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Kansas Jayhawk Film Study: Inbounds Plays

In the initial post looking at clips from the games, someone asked about taking a look at inbounds plays.  The thinking was that Kansas seems to just get the ball in play and then run offense instead of running something that gets a good look right away.  A couple of important things to think about when talking about inbounds plays.  The offense is basically playing 4 on 5 because a guy is stuck out of bounds.  The defense can either put a lot of pressure on the passer or have the man face the court and help against cutters moving toward the basket. 

Because of that disadvantage, the inbounds play that leads to a layup is pretty rare in college basketball.  It will happen occasionally when a guy has a brainfart and allows himself to get picked or the help guy falls asleep.  For that reason, teams tend to focus on the action after the initial pass to get a good look.  That's what we see Kansas do in one of the plays below.

First up, a "pick the picker" play involving Tyrel Reed and Markieff Morris.  Kansas sets up in a box with Marcus Morris on the ball side elbow, Markieff on the ball side block, Selby on the weak side elbow and Reed on the weak side block.


This play is designed to get Kieff open on the weak side block but it doesn't work that way here.  Kieff will be setting a screenfor his brother to go to the corner, forcing the guy guarding Kieff to at least think about helping.

Below the jump, we'll see this play unfold and take a look at a second play for Kansas.



Here we see Kieff come up and McMorris head to the corner while Reed crosses the lane to set a back pick for Kieff to go to the block.  If Reed's man helps on Kieff, Reed will be open coming around the lane.  If he doesn't help, Kieff gets a great look.  Selby is just kind of filler on this play as he heads to the corner.  If his guy cheats in the lane to help, Taylor can hit him for a pretty good look at a 3 pointer.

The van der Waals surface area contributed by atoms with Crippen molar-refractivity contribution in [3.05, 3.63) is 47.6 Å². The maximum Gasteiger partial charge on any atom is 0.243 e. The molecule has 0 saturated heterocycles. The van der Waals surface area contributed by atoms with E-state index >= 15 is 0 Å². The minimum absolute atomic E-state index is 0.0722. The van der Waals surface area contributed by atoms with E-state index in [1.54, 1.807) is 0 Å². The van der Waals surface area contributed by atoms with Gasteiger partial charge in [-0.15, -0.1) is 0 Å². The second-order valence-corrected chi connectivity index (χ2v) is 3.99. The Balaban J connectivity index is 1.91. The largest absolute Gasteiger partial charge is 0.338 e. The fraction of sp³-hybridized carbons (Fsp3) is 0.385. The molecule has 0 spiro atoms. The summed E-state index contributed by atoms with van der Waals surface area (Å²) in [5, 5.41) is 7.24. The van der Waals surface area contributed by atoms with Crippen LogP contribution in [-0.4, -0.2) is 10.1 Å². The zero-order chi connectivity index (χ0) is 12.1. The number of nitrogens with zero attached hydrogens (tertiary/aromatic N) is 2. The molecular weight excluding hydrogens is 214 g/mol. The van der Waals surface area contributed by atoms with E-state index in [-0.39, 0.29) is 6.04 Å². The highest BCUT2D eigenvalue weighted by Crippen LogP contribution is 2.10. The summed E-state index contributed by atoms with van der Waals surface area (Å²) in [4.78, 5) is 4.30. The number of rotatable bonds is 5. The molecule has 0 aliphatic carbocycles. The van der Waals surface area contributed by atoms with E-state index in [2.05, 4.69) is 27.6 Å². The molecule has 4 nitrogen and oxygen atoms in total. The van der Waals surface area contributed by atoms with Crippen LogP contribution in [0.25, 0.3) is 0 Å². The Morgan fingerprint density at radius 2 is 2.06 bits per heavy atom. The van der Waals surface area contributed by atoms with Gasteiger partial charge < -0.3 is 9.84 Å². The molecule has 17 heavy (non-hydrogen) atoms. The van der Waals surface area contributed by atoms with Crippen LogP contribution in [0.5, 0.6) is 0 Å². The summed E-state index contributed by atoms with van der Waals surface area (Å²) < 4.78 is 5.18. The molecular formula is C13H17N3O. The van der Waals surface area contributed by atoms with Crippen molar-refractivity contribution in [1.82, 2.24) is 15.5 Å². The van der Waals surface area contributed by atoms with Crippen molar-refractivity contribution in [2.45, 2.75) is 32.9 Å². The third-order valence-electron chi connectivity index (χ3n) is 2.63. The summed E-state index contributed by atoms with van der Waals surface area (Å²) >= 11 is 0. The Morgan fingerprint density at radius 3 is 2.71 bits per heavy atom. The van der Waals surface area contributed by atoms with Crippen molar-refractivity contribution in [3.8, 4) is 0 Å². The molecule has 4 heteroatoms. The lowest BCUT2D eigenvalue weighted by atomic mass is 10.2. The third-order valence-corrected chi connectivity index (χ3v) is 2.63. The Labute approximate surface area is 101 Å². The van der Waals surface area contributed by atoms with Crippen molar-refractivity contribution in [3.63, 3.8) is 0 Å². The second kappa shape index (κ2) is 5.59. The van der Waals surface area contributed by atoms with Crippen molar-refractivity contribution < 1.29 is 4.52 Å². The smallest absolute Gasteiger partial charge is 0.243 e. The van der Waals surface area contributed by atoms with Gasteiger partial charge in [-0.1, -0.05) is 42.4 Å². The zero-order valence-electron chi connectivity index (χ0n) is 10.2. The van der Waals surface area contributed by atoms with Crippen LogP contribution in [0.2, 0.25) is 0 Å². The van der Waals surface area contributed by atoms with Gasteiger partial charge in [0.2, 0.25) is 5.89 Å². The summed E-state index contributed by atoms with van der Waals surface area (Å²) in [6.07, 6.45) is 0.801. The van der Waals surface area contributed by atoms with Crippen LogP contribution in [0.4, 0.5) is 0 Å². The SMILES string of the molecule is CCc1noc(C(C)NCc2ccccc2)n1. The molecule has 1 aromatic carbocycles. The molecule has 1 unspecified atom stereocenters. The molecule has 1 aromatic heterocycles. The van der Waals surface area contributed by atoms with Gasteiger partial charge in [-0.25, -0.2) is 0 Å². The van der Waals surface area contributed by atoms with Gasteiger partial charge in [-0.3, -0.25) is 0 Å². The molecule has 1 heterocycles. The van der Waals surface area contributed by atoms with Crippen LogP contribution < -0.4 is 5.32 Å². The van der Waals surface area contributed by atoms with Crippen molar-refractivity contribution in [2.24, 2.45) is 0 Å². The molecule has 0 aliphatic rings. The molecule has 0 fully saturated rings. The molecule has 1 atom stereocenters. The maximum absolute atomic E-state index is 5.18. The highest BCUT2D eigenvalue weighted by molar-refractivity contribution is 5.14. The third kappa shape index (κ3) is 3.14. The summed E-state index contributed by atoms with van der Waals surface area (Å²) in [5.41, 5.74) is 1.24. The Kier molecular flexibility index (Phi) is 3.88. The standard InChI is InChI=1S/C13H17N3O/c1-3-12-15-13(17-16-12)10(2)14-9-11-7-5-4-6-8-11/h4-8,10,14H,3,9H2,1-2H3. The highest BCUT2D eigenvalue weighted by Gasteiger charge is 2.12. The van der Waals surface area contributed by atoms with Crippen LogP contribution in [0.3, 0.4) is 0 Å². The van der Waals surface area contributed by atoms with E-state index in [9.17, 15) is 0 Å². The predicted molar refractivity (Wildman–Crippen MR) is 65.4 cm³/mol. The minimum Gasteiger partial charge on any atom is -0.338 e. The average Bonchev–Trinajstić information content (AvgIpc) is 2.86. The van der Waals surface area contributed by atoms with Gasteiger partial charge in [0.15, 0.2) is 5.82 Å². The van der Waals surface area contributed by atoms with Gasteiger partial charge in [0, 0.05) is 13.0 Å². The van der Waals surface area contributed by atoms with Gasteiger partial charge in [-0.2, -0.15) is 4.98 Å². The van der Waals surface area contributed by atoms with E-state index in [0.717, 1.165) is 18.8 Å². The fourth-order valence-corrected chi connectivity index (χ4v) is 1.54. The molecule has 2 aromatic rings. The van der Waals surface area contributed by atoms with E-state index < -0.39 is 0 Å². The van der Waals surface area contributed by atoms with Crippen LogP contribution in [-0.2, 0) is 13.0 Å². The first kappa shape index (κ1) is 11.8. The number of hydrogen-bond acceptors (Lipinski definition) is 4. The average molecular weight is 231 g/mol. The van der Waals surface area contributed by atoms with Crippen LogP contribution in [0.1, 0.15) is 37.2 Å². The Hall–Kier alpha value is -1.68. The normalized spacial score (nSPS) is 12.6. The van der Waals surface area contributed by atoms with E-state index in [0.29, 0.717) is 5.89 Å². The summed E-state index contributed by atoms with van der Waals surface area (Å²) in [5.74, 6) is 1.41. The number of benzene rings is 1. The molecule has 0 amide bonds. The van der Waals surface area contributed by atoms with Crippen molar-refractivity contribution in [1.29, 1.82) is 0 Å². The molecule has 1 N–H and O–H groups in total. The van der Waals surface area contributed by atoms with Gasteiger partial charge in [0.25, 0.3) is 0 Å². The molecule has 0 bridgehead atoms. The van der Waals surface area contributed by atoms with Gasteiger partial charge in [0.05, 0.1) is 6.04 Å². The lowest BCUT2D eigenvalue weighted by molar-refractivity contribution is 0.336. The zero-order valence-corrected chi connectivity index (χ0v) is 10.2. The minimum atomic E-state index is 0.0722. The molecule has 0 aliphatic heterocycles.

Reed sets the screen on Kieff's guy and we can see Reed's man begin to open up and help in the lane.  After this, Reed moves toward the baseline.  Selby should probably be in the corner at this point, right now he's allowing his man to clog up the paint and I have a hard time believing that's intentional.


Because Reed's man helped off, he's the one open.  Personally, I can't figure out why Reed and McMorris aren't switched.  Reed going to the corner would draw attention and if this play works as it did, McMorris would have the ball on the block.  Seems like a better situation all around unless Bill Self wants to make this screen a big vs little to discourage switching. 

Play #2

This play starts in the same "box" set.  This play isn't designed for a great look after the inbounds play but develops after two passes.


Travis Releford's in for Kieff at this point in the game, so he's at the elbow and McMorris is on the ball side block.


This play starts with the same action as the previous one, Releford to corner, Selby slides to corner, and Marcus moves towards the elbow.  As Taylor steps in, the offense is in great position to run a little bit of the flex offense, mainly the flex cut and downscreen.


McMorris reverses the ball to the opposite side after Reed moves up the lane and Releford makes the flex cut along the baseline, drawing a foul on this play.  This play forces the man guarding Taylor to help in the paint against the cutter, creating an ideal situation for a downscreen.  As McMorris comes down and Taylor moves up, he gets a wide open look at the basket.